Compulsive video-gaming now classified as mental health disorder

The World Health Organization says scientific evidence shows that the addiction is similar to compulsive gambling in its impact on gamers' lives and families.

The World Health Organization says compulsively playing video games now qualifies as a new mental health condition – a move that some critics warn may risk stigmatizing its young players.

In its latest revision to an international disease classification manual, the U.N. health agency said Monday that classifying “Gaming Disorder” as a separate condition will “serve a public health purpose for countries to be better prepared to identify this issue.”

Dr. Shekhar Saxena, director of WHO’s department for mental health, said WHO accepted the proposal that Gaming Disorder should be listed as a new problem based on scientific evidence, in addition to “the need and the demand for treatment in many parts of the world.”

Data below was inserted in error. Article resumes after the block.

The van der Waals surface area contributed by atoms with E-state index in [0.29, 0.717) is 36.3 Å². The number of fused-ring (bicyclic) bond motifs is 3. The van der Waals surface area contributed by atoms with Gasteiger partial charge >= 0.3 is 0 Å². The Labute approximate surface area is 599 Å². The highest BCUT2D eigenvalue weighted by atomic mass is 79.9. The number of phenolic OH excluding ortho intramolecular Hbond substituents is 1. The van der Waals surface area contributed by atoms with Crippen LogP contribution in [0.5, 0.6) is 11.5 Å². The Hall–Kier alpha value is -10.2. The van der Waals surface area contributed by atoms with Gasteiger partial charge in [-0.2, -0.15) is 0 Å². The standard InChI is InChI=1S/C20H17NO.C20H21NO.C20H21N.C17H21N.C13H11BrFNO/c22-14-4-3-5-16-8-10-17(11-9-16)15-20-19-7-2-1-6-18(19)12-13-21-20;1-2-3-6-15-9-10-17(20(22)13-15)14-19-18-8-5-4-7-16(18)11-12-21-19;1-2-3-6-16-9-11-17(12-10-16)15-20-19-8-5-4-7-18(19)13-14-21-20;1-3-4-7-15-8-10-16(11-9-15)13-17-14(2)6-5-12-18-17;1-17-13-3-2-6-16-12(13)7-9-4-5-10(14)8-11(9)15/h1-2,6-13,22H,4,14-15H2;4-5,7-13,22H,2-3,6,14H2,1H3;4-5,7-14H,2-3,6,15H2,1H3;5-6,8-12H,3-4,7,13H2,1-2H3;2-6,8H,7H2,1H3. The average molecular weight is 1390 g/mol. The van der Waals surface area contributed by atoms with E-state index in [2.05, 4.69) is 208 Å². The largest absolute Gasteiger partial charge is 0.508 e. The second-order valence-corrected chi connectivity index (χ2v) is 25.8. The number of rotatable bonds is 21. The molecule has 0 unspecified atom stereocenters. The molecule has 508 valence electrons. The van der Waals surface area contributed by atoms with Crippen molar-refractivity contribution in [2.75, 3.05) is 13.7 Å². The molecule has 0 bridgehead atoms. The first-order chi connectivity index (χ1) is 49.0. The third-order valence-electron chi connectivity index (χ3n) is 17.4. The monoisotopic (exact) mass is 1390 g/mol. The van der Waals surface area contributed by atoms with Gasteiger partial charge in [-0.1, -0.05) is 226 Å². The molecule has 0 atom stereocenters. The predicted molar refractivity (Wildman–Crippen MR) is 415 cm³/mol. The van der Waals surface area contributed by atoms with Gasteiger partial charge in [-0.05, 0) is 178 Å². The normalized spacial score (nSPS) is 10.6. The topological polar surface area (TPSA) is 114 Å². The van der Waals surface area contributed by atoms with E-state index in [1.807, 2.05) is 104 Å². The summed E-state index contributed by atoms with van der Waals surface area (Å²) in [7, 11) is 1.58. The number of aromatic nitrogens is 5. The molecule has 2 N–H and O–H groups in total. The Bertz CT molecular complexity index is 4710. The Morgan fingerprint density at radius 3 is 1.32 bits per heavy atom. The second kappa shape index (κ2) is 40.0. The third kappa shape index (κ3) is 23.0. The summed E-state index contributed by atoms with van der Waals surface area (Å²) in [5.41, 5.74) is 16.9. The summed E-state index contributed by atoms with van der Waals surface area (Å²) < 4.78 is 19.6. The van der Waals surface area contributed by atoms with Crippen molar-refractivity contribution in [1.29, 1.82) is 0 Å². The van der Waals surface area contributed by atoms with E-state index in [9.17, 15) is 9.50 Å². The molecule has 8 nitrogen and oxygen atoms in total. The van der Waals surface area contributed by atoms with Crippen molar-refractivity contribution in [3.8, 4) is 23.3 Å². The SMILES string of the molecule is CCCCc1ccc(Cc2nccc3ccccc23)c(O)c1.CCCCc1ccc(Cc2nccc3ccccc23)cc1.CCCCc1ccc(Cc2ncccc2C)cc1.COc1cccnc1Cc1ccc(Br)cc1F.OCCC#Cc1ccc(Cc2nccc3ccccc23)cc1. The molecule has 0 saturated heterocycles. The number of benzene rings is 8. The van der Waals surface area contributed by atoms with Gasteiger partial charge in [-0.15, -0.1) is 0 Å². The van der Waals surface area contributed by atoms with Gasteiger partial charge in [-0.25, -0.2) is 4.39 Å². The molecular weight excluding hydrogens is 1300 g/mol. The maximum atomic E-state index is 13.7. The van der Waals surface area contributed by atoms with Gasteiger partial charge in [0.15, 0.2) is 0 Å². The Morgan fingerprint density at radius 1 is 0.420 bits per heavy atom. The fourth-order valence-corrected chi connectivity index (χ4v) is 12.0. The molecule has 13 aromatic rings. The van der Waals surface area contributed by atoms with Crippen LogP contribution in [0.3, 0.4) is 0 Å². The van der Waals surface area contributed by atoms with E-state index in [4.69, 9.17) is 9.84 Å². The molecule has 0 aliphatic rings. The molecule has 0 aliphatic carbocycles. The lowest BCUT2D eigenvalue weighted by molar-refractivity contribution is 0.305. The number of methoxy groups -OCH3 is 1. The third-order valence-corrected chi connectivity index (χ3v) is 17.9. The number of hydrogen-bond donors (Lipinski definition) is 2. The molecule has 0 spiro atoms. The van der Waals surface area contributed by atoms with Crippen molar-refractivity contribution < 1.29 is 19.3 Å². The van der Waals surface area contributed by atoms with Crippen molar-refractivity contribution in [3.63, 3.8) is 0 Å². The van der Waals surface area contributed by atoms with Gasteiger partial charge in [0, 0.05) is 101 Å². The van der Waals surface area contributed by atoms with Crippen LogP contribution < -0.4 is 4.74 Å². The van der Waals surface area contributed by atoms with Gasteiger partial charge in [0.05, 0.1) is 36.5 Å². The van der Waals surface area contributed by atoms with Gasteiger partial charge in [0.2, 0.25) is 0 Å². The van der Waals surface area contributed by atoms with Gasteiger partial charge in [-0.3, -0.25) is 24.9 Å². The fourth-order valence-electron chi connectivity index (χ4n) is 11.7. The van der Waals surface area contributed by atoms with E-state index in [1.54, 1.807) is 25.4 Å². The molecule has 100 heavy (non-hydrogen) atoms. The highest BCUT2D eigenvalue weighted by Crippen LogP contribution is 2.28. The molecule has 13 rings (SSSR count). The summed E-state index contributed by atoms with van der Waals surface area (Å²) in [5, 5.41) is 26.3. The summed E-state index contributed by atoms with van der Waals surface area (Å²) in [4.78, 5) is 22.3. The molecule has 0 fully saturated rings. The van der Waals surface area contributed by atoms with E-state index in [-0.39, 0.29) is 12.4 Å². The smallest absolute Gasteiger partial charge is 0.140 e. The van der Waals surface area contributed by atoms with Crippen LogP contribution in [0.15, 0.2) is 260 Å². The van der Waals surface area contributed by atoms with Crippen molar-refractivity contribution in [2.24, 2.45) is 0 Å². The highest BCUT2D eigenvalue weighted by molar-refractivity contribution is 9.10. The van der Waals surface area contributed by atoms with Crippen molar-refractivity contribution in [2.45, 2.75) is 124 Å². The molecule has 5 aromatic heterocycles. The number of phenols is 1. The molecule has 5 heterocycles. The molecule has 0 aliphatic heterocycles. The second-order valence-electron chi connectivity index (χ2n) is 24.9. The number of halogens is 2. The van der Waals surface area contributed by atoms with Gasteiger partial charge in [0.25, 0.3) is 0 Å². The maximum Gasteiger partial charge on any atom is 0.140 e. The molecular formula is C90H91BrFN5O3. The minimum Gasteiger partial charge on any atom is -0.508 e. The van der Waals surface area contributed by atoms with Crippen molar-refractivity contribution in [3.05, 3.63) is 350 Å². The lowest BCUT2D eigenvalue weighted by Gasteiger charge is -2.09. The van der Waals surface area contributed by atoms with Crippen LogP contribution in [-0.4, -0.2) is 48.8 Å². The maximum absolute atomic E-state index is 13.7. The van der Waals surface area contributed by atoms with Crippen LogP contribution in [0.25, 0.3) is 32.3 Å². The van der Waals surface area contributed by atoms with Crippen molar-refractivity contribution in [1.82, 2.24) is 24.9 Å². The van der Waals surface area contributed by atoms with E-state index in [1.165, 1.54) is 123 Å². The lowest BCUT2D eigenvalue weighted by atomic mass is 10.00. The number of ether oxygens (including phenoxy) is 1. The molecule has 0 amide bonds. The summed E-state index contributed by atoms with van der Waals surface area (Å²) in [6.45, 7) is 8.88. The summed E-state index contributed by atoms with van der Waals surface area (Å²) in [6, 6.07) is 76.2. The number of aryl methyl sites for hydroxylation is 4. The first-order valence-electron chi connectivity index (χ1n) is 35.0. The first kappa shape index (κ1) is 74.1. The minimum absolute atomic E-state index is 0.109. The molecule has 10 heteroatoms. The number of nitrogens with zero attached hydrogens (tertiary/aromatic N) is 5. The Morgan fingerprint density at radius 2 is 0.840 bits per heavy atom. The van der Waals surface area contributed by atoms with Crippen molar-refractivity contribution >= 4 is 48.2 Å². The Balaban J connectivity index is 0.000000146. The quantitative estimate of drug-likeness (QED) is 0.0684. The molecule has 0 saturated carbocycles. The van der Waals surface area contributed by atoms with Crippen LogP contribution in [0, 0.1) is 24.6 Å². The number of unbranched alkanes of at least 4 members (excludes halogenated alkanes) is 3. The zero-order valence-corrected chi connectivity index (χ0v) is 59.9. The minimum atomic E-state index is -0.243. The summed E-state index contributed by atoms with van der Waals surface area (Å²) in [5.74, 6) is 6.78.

Dr. Joan Harvey, a spokeswoman for the British Psychological Society, warned that the new designation might cause unnecessary concern among parents and said only a minority of gamers would be affected.

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